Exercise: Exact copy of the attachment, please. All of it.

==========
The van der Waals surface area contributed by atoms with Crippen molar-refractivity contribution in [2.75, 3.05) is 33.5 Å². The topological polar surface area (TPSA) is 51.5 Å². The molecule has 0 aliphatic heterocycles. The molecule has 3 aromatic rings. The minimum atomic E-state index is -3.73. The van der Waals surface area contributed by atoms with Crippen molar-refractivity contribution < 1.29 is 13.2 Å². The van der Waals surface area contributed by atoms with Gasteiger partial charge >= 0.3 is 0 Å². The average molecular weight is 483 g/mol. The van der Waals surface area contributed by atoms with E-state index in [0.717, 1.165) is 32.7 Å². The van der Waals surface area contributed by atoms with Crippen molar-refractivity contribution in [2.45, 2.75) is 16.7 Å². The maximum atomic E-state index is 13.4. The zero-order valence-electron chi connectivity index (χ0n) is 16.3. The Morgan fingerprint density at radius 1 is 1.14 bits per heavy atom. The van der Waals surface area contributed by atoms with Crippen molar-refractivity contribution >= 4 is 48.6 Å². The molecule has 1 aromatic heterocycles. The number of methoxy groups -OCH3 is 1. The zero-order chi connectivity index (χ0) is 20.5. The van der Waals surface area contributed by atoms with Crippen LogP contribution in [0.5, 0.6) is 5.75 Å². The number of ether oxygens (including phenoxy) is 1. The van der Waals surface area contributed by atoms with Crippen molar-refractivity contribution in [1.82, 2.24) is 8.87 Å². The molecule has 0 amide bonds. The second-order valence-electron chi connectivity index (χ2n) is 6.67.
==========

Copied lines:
The van der Waals surface area contributed by atoms with Crippen molar-refractivity contribution in [2.75, 3.05) is 33.5 Å². The topological polar surface area (TPSA) is 51.5 Å². The molecule has 0 aliphatic heterocycles. The molecule has 3 aromatic rings. The minimum atomic E-state index is -3.73. The van der Waals surface area contributed by atoms with Crippen molar-refractivity contribution < 1.29 is 13.2 Å². The van der Waals surface area contributed by atoms with Gasteiger partial charge >= 0.3 is 0 Å². The average molecular weight is 483 g/mol. The van der Waals surface area contributed by atoms with E-state index in [0.717, 1.165) is 32.7 Å². The van der Waals surface area contributed by atoms with Crippen molar-refractivity contribution in [2.45, 2.75) is 16.7 Å². The maximum atomic E-state index is 13.4. The zero-order valence-electron chi connectivity index (χ0n) is 16.3. The Morgan fingerprint density at radius 1 is 1.14 bits per heavy atom. The van der Waals surface area contributed by atoms with Crippen molar-refractivity contribution >= 4 is 48.6 Å². The molecule has 1 aromatic heterocycles. The number of methoxy groups -OCH3 is 1. The zero-order chi connectivity index (χ0) is 20.5. The van der Waals surface area contributed by atoms with Crippen LogP contribution in [0.5, 0.6) is 5.75 Å². The number of ether oxygens (including phenoxy) is 1. The van der Waals surface area contributed by atoms with Crippen molar-refractivity contribution in [1.82, 2.24) is 8.87 Å². The molecule has 0 amide bonds. The second-order valence-electron chi connectivity index (χ2n) is 6.67.